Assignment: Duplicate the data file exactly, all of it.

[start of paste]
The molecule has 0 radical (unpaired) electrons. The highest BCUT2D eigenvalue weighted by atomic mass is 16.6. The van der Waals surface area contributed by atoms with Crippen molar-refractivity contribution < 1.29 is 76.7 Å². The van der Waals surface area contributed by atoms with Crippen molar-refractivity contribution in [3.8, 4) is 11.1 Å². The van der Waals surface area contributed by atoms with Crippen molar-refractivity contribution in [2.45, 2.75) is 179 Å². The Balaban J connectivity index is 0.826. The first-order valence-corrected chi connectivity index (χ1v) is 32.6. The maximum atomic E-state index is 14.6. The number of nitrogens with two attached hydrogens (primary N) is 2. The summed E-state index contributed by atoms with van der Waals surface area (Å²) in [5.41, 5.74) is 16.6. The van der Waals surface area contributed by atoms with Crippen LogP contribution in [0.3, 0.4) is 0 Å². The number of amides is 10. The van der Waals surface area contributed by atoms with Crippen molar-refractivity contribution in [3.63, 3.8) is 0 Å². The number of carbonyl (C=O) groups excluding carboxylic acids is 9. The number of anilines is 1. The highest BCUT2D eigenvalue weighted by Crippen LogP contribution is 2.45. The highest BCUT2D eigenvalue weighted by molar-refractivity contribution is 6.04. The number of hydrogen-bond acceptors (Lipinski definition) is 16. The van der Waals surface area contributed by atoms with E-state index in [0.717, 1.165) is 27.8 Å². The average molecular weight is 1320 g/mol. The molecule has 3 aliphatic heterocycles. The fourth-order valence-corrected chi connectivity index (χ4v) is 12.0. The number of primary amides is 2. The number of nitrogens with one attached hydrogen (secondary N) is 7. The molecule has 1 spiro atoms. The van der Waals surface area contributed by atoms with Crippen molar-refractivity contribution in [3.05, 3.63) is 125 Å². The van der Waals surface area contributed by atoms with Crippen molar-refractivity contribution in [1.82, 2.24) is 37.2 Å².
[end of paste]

The molecule has 0 radical (unpaired) electrons. The highest BCUT2D eigenvalue weighted by atomic mass is 16.6. The van der Waals surface area contributed by atoms with Crippen molar-refractivity contribution < 1.29 is 76.7 Å². The van der Waals surface area contributed by atoms with Crippen molar-refractivity contribution in [3.8, 4) is 11.1 Å². The van der Waals surface area contributed by atoms with Crippen molar-refractivity contribution in [2.45, 2.75) is 179 Å². The Balaban J connectivity index is 0.826. The first-order valence-corrected chi connectivity index (χ1v) is 32.6. The maximum atomic E-state index is 14.6. The number of nitrogens with two attached hydrogens (primary N) is 2. The summed E-state index contributed by atoms with van der Waals surface area (Å²) in [5.41, 5.74) is 16.6. The van der Waals surface area contributed by atoms with Crippen LogP contribution in [0.3, 0.4) is 0 Å². The number of amides is 10. The van der Waals surface area contributed by atoms with Crippen molar-refractivity contribution in [3.63, 3.8) is 0 Å². The number of carbonyl (C=O) groups excluding carboxylic acids is 9. The number of anilines is 1. The highest BCUT2D eigenvalue weighted by Crippen LogP contribution is 2.45. The highest BCUT2D eigenvalue weighted by molar-refractivity contribution is 6.04. The number of hydrogen-bond acceptors (Lipinski definition) is 16. The van der Waals surface area contributed by atoms with E-state index in [0.717, 1.165) is 27.8 Å². The average molecular weight is 1320 g/mol. The molecule has 3 aliphatic heterocycles. The fourth-order valence-corrected chi connectivity index (χ4v) is 12.0. The number of primary amides is 2. The number of nitrogens with one attached hydrogen (secondary N) is 7. The molecule has 1 spiro atoms. The van der Waals surface area contributed by atoms with Crippen molar-refractivity contribution in [3.05, 3.63) is 125 Å². The van der Waals surface area contributed by atoms with Crippen molar-refractivity contribution in [1.82, 2.24) is 37.2 Å².